PLoS One. 2016 Mar 31;11(3):e0152605. doi: 10.1371/journal.pone.0152605. eCollection 2016.
OBJECTIVE: The addition of lipophilic opioids to local anesthetics for spinal anesthesia has become a widely used strategy for cesareananesthesia. A meta-analysis to quantify the benefits and risks of combining sufentanil with bupivacaine for patients undergoing cesarean delivery was conducted. METHODS: A comprehensive literature search without language or date limitation was performed to identify clinical trials that compared the addition of sufentanil to bupivacaine with bupivacaine alone for spinal anesthesia in healthy parturients choosing cesarean delivery. The Q and I2 tests were used to assess heterogeneity of the data. Data from each trial were combined using relative ratios (RRs) for dichotomous data or weighted mean differences (WMDs) for continuous data and corresponding 95% confidence intervals (95% CIs) for each trial. Sensitivity analysis was conducted by removing one study a time to assess the quality and consistency of the results. Begg's funnel plots and Egger's linear regression test were used to detect any publication bias. RESULTS: This study included 9 trials containing 578 patients in the final meta-analysis. Sufentanil addition provided a better analgesia quality with less breakthrough pain during surgery than bupivacaine alone (RR = 0.10, 95% CI 0.06 to 0.18, P < 0.001). Sensory block onset time was shorter and first analgesic request time was longer in sufentanil added group compared with the bupivacaine-alone group (WMD = -1.0 min, 95% CI -1.5 to -0.58, P < 0.001 and WMD = 133 min, 95% CI 75 to 213, P < 192, respectively). There was no significant difference in the risk of hypotension and vomiting between these two groups. But pruritus was more frequentely reported in the group with sufentanil added (RR = 7.63, 95% CI 3.85 to 15.12, P < 0.001). CONCLUSION: Bupivacaine and sufentanil combination is superior to that of bupivacaine alone for spinal anesthesia for cesarean delivery in analgesia quality. Women receiving the combined two drugs had less breakthrough pain, shorter sensory block onset time, and longer first analgesic request time. However, the addition of sufentanil to bupivacaine increased the incidence of pruritus.
Anesth Pain Med. 2015 Aug 22;5(4):e23565. doi: 10.5812/aapm.23565. eCollection 2015.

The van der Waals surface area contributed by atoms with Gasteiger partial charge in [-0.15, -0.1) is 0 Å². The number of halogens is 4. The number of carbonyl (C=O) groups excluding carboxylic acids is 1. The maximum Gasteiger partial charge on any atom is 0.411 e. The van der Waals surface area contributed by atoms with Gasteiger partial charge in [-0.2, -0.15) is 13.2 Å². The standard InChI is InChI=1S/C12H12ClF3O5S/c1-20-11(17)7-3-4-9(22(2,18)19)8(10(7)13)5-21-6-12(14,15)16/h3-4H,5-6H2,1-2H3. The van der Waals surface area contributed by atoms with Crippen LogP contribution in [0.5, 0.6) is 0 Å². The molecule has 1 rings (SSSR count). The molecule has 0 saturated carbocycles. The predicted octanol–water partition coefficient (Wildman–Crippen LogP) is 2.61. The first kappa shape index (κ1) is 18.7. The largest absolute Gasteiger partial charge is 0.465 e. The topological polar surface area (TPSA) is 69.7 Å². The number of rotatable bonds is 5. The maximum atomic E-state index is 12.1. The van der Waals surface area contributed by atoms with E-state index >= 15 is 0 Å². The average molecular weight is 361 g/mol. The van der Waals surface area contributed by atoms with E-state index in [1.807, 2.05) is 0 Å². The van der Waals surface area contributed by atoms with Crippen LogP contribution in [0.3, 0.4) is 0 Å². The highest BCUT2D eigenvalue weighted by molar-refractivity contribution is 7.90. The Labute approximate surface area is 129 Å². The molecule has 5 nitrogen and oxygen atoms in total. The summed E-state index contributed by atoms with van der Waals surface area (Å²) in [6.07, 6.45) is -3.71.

BACKGROUND: Intrathecal adjutants can be used for regional anesthesia (RA) in cesarean section to improve its quality in terms of time and complications. Some previous studies focused on the effects of adding sufentanil and/or midazolam to bupivacaine and compared each with using bupivacaine alone. However, there has been no study to assess the effects of using sufentanil and midazolam in combination with bupivacaine. OBJECTIVES: The aim of this study was to evaluate and compare properties (time of achievement/recovery of sensory/motor blocks; and time to request opium), complications (nausea, vomiting, shivering and hypotension), and neonatal first minute Apgar score with and without the addition of midazolam (M) or sufentanil (S) to bupivacaine (B) through intrathecal injection for spinal anesthesia, after the cesarean section. PATIENTS AND METHODS:In this double blind randomized clinical trial participants were randomly allocated to three equal groups: Group B (2.5 cc of bupivacaine 0.5% + 1 cc normal saline 0.9%), Group BM (2.5 cc of bupivacaine + 0.02 mg/kg midazolam) and Group BS (2.5 cc of bupivacaine 0.5% + 0.7 cc normal saline 0.9% + 1.5 µg of sufentanil, 0.3 cc). We used analysis of variance (ANOVA), post hoc test with Bonferroni adjustment, and chi-square test for statistical analysis; the analyses were performed using the SPSS-16 software. Given a significant level of 0.05, overall and pair-wise comparisons were made. RESULTS: Seventy-five females participated in the study with no significant age difference (mean ± standard deviation (SD): 28.60 ± 6.06, 28.12 ± 5.29 and 28.76 ± 3.97 year; P = 0.9). Except for "time to motor block recovery" (P = 0.057), the overall differences among the three groups was significant in terms of "time to sensory/motor block" (P < 0.001), "time to sensory block recovery" (P < 0.001), and "time to request opium" (P < 0.001). In all pair-wise comparisons there was no significant difference between the BM and BS group, except for "time to request opium", which was longer in the BS group (P < 0.001). The occurrence of nausea (P = 0.02), postoperative shivering (P = 0.01) and hypotension (P < 0.001) were significantly different between the groups, unlike vomiting, where the difference was not significant (P = 0.2). All neonates had an Apgar score of nine. CONCLUSIONS: The findings showed that adding sufentanil or midazolam to bupivacaine shortens the onset of spinal anesthesia and increases the time duration of anesthesia; however it does not change the motor block recovery time. Adding sufentanil delays the first request for narcotic analgesics while adding midazolam leads to a decrease in nausea and hypotension. Adding sufentanil or midazolam does not have any deleterious effect on infants' Apgar scores. However, increases shivering in patients.